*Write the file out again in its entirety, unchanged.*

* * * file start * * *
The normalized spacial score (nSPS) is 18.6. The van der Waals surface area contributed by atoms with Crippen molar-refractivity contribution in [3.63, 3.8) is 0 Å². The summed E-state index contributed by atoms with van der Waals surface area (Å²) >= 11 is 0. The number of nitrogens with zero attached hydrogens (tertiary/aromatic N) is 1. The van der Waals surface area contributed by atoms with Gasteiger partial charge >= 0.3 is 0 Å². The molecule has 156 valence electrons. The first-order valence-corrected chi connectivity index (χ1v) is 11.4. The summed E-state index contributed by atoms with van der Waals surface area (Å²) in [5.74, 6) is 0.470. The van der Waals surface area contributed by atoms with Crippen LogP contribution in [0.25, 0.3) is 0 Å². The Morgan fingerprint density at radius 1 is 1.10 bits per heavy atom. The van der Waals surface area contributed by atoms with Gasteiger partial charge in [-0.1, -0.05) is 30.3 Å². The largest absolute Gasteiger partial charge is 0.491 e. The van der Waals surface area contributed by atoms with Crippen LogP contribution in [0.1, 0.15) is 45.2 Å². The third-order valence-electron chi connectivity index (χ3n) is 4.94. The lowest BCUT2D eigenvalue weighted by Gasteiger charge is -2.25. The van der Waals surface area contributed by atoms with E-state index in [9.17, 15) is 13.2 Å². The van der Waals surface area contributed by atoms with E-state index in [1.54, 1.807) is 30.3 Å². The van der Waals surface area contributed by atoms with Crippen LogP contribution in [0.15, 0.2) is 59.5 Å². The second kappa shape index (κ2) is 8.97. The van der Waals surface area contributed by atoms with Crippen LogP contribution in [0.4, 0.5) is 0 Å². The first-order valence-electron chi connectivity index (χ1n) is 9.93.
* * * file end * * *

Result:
The normalized spacial score (nSPS) is 18.6. The van der Waals surface area contributed by atoms with Crippen molar-refractivity contribution in [3.63, 3.8) is 0 Å². The summed E-state index contributed by atoms with van der Waals surface area (Å²) >= 11 is 0. The number of nitrogens with zero attached hydrogens (tertiary/aromatic N) is 1. The van der Waals surface area contributed by atoms with Gasteiger partial charge >= 0.3 is 0 Å². The molecule has 156 valence electrons. The first-order valence-corrected chi connectivity index (χ1v) is 11.4. The summed E-state index contributed by atoms with van der Waals surface area (Å²) in [5.74, 6) is 0.470. The van der Waals surface area contributed by atoms with Crippen LogP contribution in [0.25, 0.3) is 0 Å². The Morgan fingerprint density at radius 1 is 1.10 bits per heavy atom. The van der Waals surface area contributed by atoms with Gasteiger partial charge in [-0.1, -0.05) is 30.3 Å². The largest absolute Gasteiger partial charge is 0.491 e. The van der Waals surface area contributed by atoms with Crippen LogP contribution in [0.1, 0.15) is 45.2 Å². The third-order valence-electron chi connectivity index (χ3n) is 4.94. The lowest BCUT2D eigenvalue weighted by Gasteiger charge is -2.25. The van der Waals surface area contributed by atoms with E-state index in [9.17, 15) is 13.2 Å². The van der Waals surface area contributed by atoms with E-state index in [1.54, 1.807) is 30.3 Å². The van der Waals surface area contributed by atoms with Crippen LogP contribution in [0.15, 0.2) is 59.5 Å². The second kappa shape index (κ2) is 8.97. The van der Waals surface area contributed by atoms with Crippen LogP contribution in [0.4, 0.5) is 0 Å². The first-order valence-electron chi connectivity index (χ1n) is 9.93.